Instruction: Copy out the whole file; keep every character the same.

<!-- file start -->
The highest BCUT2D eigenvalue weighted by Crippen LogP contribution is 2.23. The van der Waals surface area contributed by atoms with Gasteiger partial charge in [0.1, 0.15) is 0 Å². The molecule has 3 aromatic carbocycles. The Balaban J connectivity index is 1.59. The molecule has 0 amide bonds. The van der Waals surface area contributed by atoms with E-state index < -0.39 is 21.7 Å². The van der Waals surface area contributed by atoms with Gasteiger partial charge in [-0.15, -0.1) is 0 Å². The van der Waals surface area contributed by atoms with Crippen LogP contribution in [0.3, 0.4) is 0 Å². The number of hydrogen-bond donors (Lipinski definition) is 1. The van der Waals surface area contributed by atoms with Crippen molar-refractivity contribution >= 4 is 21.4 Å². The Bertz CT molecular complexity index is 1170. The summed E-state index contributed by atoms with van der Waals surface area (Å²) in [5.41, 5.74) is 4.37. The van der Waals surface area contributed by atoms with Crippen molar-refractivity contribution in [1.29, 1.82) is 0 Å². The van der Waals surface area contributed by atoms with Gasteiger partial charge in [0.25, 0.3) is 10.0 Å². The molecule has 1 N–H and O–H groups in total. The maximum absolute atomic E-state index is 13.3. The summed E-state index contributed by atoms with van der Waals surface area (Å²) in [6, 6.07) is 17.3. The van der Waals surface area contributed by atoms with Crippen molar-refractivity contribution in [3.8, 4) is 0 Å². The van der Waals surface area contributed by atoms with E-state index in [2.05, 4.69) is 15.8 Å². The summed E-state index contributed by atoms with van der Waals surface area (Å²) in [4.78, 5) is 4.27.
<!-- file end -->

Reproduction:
The highest BCUT2D eigenvalue weighted by Crippen LogP contribution is 2.23. The van der Waals surface area contributed by atoms with Gasteiger partial charge in [0.1, 0.15) is 0 Å². The molecule has 3 aromatic carbocycles. The Balaban J connectivity index is 1.59. The molecule has 0 amide bonds. The van der Waals surface area contributed by atoms with E-state index < -0.39 is 21.7 Å². The van der Waals surface area contributed by atoms with Gasteiger partial charge in [-0.15, -0.1) is 0 Å². The van der Waals surface area contributed by atoms with Crippen LogP contribution in [0.3, 0.4) is 0 Å². The number of hydrogen-bond donors (Lipinski definition) is 1. The van der Waals surface area contributed by atoms with Crippen molar-refractivity contribution >= 4 is 21.4 Å². The Bertz CT molecular complexity index is 1170. The summed E-state index contributed by atoms with van der Waals surface area (Å²) in [5.41, 5.74) is 4.37. The van der Waals surface area contributed by atoms with Crippen molar-refractivity contribution in [1.29, 1.82) is 0 Å². The van der Waals surface area contributed by atoms with Gasteiger partial charge in [0.25, 0.3) is 10.0 Å². The molecule has 1 N–H and O–H groups in total. The maximum absolute atomic E-state index is 13.3. The summed E-state index contributed by atoms with van der Waals surface area (Å²) in [6, 6.07) is 17.3. The van der Waals surface area contributed by atoms with Crippen molar-refractivity contribution in [3.8, 4) is 0 Å². The van der Waals surface area contributed by atoms with E-state index in [2.05, 4.69) is 15.8 Å². The summed E-state index contributed by atoms with van der Waals surface area (Å²) in [4.78, 5) is 4.27.